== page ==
# pkill apache2
# /etc/init.d/apache2 status
* status: crashed
# /etc/init.d/apache2 restart
* apache2 not running (no pid file)
* Starting apache2 …

I don’t know if my expecations of openrc are wrong or not, but it seems to me like it relies on it’s internal status in some cases instead of seeing if the actual process is running.  Monit takes on that responsibility, of course, so it’s good to have multiple things working together, but I wish openrc was doing a bit more strict checking.

I don’t know how to fix it, either.  openrc has arguments for displaying debug and verbose output.  It will display messages on the first run, but not the second, so I don’t know where it’s calling stuff.

# /etc/init.d/apache2 -d -v start
<lots of output>
# /etc/init.d/apache2 -d -v start
* WARNING: apache2 has already been started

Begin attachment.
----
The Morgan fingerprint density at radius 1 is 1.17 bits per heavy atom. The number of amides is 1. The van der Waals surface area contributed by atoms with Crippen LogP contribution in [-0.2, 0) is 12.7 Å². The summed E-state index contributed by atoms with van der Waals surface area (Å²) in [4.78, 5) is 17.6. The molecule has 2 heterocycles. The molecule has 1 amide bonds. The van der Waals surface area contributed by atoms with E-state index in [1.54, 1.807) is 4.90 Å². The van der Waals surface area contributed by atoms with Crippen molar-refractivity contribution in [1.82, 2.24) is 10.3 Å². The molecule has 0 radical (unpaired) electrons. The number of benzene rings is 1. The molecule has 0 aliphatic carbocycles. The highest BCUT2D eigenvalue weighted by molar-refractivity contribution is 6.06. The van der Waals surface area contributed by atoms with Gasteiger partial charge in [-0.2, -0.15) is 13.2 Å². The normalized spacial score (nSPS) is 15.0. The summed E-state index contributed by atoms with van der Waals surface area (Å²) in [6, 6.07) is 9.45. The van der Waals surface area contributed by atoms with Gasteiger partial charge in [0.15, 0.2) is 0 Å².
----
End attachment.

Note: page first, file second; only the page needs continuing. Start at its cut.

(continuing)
No extra output on the second one.  Is this even a ‘problem’ that should be fixed, or not?  That’s kinda where I’m at right now, and just tweaking my monit configuration so it works for me.

freebsd, quick deployments, shell scripts

At work, I support three operating systems right now for ourselves and our clients: Gentoo, Ubuntu and CentOS.  I really like the first two, and I’m not really fond of the other one.  However, I’ve also started doing some token research into *BSD, and I am really fascinated by what I’ve found so far.  I like FreeBSD and OpenBSD the most, but those two and NetBSD are pretty similar in a lot of ways, that I’ve been shuffling between focusing solely on FreeBSD and occasionally comparing at the same time the other two distros.